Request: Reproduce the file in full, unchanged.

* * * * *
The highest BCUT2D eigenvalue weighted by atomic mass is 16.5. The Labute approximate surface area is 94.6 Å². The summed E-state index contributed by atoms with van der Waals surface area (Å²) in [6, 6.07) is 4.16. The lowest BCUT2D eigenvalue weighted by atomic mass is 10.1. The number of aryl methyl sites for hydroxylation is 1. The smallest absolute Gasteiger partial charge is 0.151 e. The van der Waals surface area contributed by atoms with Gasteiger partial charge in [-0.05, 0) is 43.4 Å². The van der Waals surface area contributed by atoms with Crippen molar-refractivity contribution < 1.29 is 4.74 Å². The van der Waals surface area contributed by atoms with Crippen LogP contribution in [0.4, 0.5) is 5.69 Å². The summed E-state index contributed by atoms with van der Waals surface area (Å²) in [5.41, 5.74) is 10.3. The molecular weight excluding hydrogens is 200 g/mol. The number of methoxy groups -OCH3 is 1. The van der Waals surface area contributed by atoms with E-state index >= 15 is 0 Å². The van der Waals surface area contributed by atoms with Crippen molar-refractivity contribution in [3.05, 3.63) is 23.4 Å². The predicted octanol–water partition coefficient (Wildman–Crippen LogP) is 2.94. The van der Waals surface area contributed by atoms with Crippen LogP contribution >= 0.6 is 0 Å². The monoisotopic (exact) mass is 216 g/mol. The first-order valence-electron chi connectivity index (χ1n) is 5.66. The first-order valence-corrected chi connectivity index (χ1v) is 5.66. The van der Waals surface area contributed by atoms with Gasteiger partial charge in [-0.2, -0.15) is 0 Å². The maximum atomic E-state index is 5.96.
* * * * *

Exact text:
The highest BCUT2D eigenvalue weighted by atomic mass is 16.5. The Labute approximate surface area is 94.6 Å². The summed E-state index contributed by atoms with van der Waals surface area (Å²) in [6, 6.07) is 4.16. The lowest BCUT2D eigenvalue weighted by atomic mass is 10.1. The number of aryl methyl sites for hydroxylation is 1. The smallest absolute Gasteiger partial charge is 0.151 e. The van der Waals surface area contributed by atoms with Gasteiger partial charge in [-0.05, 0) is 43.4 Å². The van der Waals surface area contributed by atoms with Crippen molar-refractivity contribution < 1.29 is 4.74 Å². The van der Waals surface area contributed by atoms with Crippen LogP contribution in [0.4, 0.5) is 5.69 Å². The summed E-state index contributed by atoms with van der Waals surface area (Å²) in [5.41, 5.74) is 10.3. The molecular weight excluding hydrogens is 200 g/mol. The number of methoxy groups -OCH3 is 1. The van der Waals surface area contributed by atoms with E-state index >= 15 is 0 Å². The van der Waals surface area contributed by atoms with Crippen molar-refractivity contribution in [3.05, 3.63) is 23.4 Å². The predicted octanol–water partition coefficient (Wildman–Crippen LogP) is 2.94. The van der Waals surface area contributed by atoms with Crippen LogP contribution >= 0.6 is 0 Å². The monoisotopic (exact) mass is 216 g/mol. The first-order valence-electron chi connectivity index (χ1n) is 5.66. The first-order valence-corrected chi connectivity index (χ1v) is 5.66. The van der Waals surface area contributed by atoms with Gasteiger partial charge in [-0.2, -0.15) is 0 Å². The maximum atomic E-state index is 5.96.